The need to heat glass at both ends make entirely electric furnaces technically challenging, so Encirc plans to invest in hybrid furnaces – using a mix of low carbon electricity and gases, with hydrogen supplied by the HyNet project. This will allow the company to start cutting emissions sooner rather than later, and pass those savings down to consumers up and down the country.
At the manufacturer’s other major site in Derrylin, Northern Ireland, the focus is on a different low-carbon gas. Encirc is a lead partner in the Biomethane NI research programme, which intends to replace up to 80% of Northern Ireland’s natural gas requirements with biomethane containing as little as 3% CO2. A trial at Derrylin in 2021 saw the carbon footprint of each bottle produced using biofuel fall by 90%. Most importantly, biomethane can be used with existing infrastructure, removing the need for large-scale, long-term investment in new furnaces.
Fiacre O’Donnell, Director of Sustainability at Encirc said: “Furnaces reliant on natural gas are a real Achilles’ heel for the container glass industry, and going fully electric simply isn’t feasible in the timeframe needed.
“The answer for us has been a holistic approach that takes advantage of the resources we have access to In Cheshire and Northern Ireland. There will be no cure-all for heavy industry, so everyone needs to learn to be flexible, but there can be a sustainable future of UK manufacturing.”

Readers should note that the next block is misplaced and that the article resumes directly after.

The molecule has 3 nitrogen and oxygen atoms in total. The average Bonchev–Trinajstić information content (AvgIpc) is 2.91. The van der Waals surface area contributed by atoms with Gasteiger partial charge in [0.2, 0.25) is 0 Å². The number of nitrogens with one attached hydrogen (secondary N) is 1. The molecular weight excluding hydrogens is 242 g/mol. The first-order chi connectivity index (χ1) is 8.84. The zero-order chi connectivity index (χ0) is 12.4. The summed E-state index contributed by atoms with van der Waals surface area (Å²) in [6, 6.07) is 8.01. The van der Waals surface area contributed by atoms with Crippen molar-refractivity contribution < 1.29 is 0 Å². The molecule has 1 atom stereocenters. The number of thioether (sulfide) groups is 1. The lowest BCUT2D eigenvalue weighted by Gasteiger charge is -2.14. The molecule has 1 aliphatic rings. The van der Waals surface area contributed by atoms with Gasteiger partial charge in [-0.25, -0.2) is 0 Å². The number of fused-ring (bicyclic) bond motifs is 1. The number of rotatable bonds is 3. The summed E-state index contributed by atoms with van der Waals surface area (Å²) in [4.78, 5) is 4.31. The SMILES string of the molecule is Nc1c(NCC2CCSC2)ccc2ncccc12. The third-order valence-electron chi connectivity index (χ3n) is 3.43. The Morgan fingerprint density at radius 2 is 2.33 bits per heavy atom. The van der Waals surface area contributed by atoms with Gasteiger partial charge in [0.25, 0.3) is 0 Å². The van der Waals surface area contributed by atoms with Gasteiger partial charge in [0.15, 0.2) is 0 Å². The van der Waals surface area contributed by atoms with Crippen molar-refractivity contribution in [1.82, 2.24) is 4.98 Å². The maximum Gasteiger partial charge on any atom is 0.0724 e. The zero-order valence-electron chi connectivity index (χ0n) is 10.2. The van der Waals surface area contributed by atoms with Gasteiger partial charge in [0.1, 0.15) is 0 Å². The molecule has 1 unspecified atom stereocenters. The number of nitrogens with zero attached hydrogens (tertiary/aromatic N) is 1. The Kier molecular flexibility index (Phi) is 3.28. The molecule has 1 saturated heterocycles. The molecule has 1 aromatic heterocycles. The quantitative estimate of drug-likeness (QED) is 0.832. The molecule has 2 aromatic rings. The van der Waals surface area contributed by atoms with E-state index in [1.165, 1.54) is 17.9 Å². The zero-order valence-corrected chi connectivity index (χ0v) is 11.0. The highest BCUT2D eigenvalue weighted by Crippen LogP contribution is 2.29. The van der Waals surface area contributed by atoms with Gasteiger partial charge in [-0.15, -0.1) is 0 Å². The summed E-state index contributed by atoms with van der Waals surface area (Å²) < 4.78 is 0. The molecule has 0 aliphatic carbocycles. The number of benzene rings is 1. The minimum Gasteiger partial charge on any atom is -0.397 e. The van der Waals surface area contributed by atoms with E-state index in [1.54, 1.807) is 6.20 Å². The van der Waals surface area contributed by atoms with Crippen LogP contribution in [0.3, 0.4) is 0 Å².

Low-carbon gases don’t just offer the chance to decarbonise, but also represent steadier ground at a time when manufacturers are under pressure from volatile energy prices and insecure supplies. In early 2023, Make UK, the manufacturing lobby group highlighted energy costs as the biggest threat to the survival of UK manufacturers.
Against this backdrop, manufacturers are exploring low-carbon gases as way to forge a sustainable future built on homegrown energy not dependent on international politics, and of which the price is likely to decrease as capacity expands.
In this context, long investment cycles typical of the industry also put the emphasis on low-carbon gases as the most sustainable option. Furnaces will be in service for decades, and manufacturers will be unable to react quickly prices spike in prices or the supply is interrupted. For many, a long-term focus on renewables, even if it means an upfront R&D investment, is the sensible choice.
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About the author
Fiacre O’Donell, Director of Sustainability at Encirc
Fiacre joined Encirc in 1998. Having held various roles in planning, sales, marketing and sustainability, he was appointed Sustainability Director of Encirc’s Spanish-based parent company, Vidrala in 2020.
An alumni of the Timoney Institute, he holds an MBA from the Ulster Business school and a PG Certificate in Sustainable Business from the University of Cambridge Institute for Sustainability Leadership (CISL). He is a past winner of the Drink Business ‘Green personality of the year’ for the work undertaken to decarbonise the UK beverage industry and the current holder of the George Dawson award for services to the environment. He is a member of both the BITC NI environmental leadership and climate champions teams and is a board member of the NI Chamber of Commerce